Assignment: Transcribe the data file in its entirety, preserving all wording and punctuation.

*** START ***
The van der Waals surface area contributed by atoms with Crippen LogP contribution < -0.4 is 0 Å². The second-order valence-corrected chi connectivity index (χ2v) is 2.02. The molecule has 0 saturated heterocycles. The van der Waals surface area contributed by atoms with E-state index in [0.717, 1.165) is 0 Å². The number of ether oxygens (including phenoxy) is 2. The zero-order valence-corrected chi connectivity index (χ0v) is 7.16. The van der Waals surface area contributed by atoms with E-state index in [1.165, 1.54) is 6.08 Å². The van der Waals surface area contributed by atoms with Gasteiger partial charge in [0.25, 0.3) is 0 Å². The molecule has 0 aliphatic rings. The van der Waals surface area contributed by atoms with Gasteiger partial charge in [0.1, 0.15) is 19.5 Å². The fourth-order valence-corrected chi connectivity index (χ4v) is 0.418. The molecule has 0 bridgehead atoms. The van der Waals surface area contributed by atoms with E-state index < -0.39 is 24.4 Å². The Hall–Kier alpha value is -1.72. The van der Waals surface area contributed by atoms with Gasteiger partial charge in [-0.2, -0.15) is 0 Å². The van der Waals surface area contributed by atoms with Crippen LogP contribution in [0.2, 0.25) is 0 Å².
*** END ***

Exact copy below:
The van der Waals surface area contributed by atoms with Crippen LogP contribution < -0.4 is 0 Å². The second-order valence-corrected chi connectivity index (χ2v) is 2.02. The molecule has 0 saturated heterocycles. The van der Waals surface area contributed by atoms with E-state index in [0.717, 1.165) is 0 Å². The number of ether oxygens (including phenoxy) is 2. The zero-order valence-corrected chi connectivity index (χ0v) is 7.16. The van der Waals surface area contributed by atoms with E-state index in [1.165, 1.54) is 6.08 Å². The van der Waals surface area contributed by atoms with Gasteiger partial charge in [0.25, 0.3) is 0 Å². The molecule has 0 aliphatic rings. The van der Waals surface area contributed by atoms with Gasteiger partial charge in [0.1, 0.15) is 19.5 Å². The fourth-order valence-corrected chi connectivity index (χ4v) is 0.418. The molecule has 0 bridgehead atoms. The van der Waals surface area contributed by atoms with E-state index < -0.39 is 24.4 Å². The Hall–Kier alpha value is -1.72. The van der Waals surface area contributed by atoms with Gasteiger partial charge in [-0.2, -0.15) is 0 Å². The van der Waals surface area contributed by atoms with Crippen LogP contribution in [0.2, 0.25) is 0 Å².